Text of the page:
“[F]orce alone cannot make us safe. We cannot use force everywhere that a radical ideology takes root; and in the absence of a strategy that reduces the well-spring of extremism, a perpetual war – through drones or Special Forces or troop deployments – will prove self-defeating, and alter our country in troubling ways.”—Barack Obama, May 23, 2013
President Obama’s declaration that “America is at a crossroads” in the fight against terror, a fight that is increasingly turning inwards, setting its sights on homegrown extremists, should give every American pause.
We have indeed reached a crossroads. History may show that from this point forward, we will have left behind any semblance of constitutional government and entered into a militaristic state where all citizens are suspects and security trumps freedom. Certainly, this is a time when government officials operate off their own inscrutable, self-serving playbook with little in the way of checks and balances, while American citizens are subjected to all manner of indignities and violations with little hope of defending themselves. We have moved beyond the era of representative government and entered a new age, let’s call it the age of authoritarianism.
Even with its constantly shifting terrain, this topsy-turvy travesty of law and government has become America’s new normal. Don’t believe me? Let me take you on a brief guided tour, but prepare yourself: the landscape is particularly disheartening to anyone who remembers what America used to be.
The Executive Branch: Whether it’s the Obama administration’s crackdown on whistleblowers, the systematic surveillance of journalists and regular citizens, the continued operation of Guantanamo Bay, or the occupation of Afghanistan, Barack Obama has surpassed his predecessors in terms of his abuse of the Constitution and the rule of law. Despite his prior stint as a professor of constitutional law, President Obama, like many of his predecessors, has routinely disregarded the Constitution when it has suited his purposes, operating largely above the law and behind a veil of secrecy and specious legal justifications.
Drone Strikes on American Citizens: For almost two years, the United States government has been targeting American citizens abroad for death by drone, with at least four American citizens assassinated by drones outside the battlefields of Afghanistan and Iraq. These assassinations of individuals entitled to the full protection of the Constitution have been carried out without any due process whatsoever—no charges detailing their alleged wrongdoings were brought before them, no trial was conducted to determine their guilt or innocence, and no convictions of guilt were found. Obama has also gone to great lengths to give the impression that the drone assassination program is a carefully controlled, highly selective process, within the bounds of the rule of law. Yet when hundreds of individuals, innocent women and children among them, are being killed as a result of these drone strikes, clearly the process is far from controlled or selective. These “signature strikes,” which involve targeting groups of unknown men who resemble al-Qaeda members, are the equivalent of bombing a fraternity house because there are young men inside who may be up to no good. It is a practice that is inhumane, immoral and illegal, and no amount of legal parsing or political whitewashing will remove this particular stain.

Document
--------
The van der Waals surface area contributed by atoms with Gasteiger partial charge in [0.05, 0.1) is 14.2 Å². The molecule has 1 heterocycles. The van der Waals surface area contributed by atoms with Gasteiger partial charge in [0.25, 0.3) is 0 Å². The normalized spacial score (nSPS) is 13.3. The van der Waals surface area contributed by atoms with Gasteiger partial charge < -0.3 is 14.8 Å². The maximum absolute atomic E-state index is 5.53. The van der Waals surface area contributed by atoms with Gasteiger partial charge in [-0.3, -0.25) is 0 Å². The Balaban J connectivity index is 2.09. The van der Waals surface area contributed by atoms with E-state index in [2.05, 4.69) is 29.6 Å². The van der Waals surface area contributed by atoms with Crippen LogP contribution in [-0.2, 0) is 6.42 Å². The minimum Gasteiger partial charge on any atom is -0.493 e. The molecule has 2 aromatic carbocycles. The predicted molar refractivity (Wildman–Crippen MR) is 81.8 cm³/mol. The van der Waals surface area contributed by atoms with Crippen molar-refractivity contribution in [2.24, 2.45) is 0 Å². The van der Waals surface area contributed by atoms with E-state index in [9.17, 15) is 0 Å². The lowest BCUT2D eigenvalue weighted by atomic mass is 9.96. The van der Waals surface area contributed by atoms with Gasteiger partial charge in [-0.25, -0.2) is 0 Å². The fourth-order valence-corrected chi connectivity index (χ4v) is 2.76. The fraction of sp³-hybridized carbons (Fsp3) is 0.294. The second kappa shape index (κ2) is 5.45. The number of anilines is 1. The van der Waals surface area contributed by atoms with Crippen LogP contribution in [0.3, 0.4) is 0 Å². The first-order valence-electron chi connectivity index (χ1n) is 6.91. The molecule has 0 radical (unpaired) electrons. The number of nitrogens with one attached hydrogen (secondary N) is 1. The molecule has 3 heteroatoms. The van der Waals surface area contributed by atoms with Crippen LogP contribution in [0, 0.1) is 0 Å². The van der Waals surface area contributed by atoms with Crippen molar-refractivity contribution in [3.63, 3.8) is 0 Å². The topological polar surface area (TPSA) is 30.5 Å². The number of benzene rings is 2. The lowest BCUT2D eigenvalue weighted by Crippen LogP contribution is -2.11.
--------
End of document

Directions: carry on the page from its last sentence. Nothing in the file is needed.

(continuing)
Expanding the War on Terror: Although Obama insists he has no intention of continuing the wars in which the United States is embroiled, administration officials are sending an altogether different message—namely, that America’s engagement in the ongoing war on terror spans the entire globe. At a recent congressional hearing, Michael Sheehan, the assistant secretary of defense for special operations, cited the Authorization to Use Military Force (AUMF) law as justification for the administration’s ability to send American troops to places such as Yemen and the Congo without first seeking congressional authorization. Sheehan also asserted that the United States conflict with al-Qaeda will last for another ten or twenty years. As Senator Angus King (I-Maine) remarked to Sheehan: “You guys have essentially rewritten the Constitution here today… I don’t disagree that we need to fight terrorism. But we need to do it in a constitutionally sound way.”
Law Enforcement: By and large the term “law enforcement” encompasses all agents within a militarized police state, including the military, the police, and the various agencies such as the Secret Service, FBI, CIA, NSA, etc. Having been given the green light to probe, poke, pinch, taser, search, seize, strip and generally manhandle anyone they see fit in almost any circumstance, all with the general blessing of the courts, America’s law enforcement officials, no longer mere servants of the people entrusted with keeping the peace, are part of an elite ruling class dependent on keeping the masses corralled, under control, and treated like suspects and enemies rather than citizens.